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Wallerian degeneration is the process of antegrade degeneration of the axons and their accompanying myelin sheaths following proximal axonal or neuronal cell body lesions. It may result following neuronal loss due to cerebral infarction, trauma, necrosis, focal demyelination, or hemorrhage.
It is usually classified into four stages 2,3:
stage 1 (0-4 weeks): degeneration of the axons and myelin sheaths with mild chemical changes
stage 2 (4-14 weeks): rapid destruction of myelin protein fragments that were already degenerated, lipids remain intact
stage 3 (>14 weeks): gliosis replaces the degenerated axons and myelin sheaths, myelin lipid breakdown
stage 4 (months to years): atrophy of the white matter tracts
The distribution of Wallerian degeneration depends on the region of injury and how it relates to white matter tracts that originate there. The most commonly observed pattern is an injury to the precentral gyrus (such as may be seen in an MCA infarct) with resultant degeneration of the corticospinal tracts.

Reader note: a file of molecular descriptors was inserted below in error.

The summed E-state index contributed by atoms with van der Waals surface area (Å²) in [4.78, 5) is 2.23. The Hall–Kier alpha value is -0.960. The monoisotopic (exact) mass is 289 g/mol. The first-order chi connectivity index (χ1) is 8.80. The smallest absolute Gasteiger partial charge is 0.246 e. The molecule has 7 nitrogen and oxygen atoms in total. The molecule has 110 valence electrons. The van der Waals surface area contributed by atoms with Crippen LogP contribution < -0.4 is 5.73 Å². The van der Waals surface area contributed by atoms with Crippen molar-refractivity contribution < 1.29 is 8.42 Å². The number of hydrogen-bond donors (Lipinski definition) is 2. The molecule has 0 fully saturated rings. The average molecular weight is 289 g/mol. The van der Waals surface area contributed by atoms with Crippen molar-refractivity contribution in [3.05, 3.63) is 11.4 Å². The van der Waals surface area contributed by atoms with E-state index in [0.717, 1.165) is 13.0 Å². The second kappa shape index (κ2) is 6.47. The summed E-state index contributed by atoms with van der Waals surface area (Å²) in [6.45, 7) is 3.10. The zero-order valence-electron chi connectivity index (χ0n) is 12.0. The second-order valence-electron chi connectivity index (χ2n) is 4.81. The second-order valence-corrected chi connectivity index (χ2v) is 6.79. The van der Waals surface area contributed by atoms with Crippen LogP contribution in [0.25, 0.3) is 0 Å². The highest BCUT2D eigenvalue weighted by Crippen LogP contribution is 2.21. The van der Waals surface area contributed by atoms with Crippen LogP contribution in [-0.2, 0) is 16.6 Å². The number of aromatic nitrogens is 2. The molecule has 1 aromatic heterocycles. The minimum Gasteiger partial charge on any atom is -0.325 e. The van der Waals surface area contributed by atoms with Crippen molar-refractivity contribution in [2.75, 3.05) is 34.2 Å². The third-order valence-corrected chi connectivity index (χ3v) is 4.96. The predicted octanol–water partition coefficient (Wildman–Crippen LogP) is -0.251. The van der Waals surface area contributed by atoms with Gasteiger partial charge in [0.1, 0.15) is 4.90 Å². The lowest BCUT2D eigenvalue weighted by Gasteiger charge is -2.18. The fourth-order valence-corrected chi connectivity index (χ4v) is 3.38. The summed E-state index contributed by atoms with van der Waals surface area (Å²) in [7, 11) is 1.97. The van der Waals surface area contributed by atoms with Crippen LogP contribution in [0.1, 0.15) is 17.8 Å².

CT is not as sensitive as MRI, and Wallerian degeneration is generally observed only in its chronic stage. It is seen as a contiguous tract of gliosis leading from a region of cortical or subcortical neuronal injury towards the deep cerebral structures, along the expected topographical course of the involved white matter tract.
Corresponding stages have been described on MRI 2,3.
stage 1: no changes
stage 2: T1 hyperintense
stage 3: T1 hypointense
stage 4: brainstem atrophy with or without hypointensity
stage 1: no changes
stage 2: T2 hypointense
stage 3: T2 hyperintense
stage 4: brainstem atrophy
DWI: high signal on DWI and low signal on ADC have been demonstrated along the affected white matter tracts, from the first days after insult until 8 months after 7.
History and etymology
It is named after the English neurophysiologist Augustis Volney Waller (1816-1870), who described the process in 1850 6.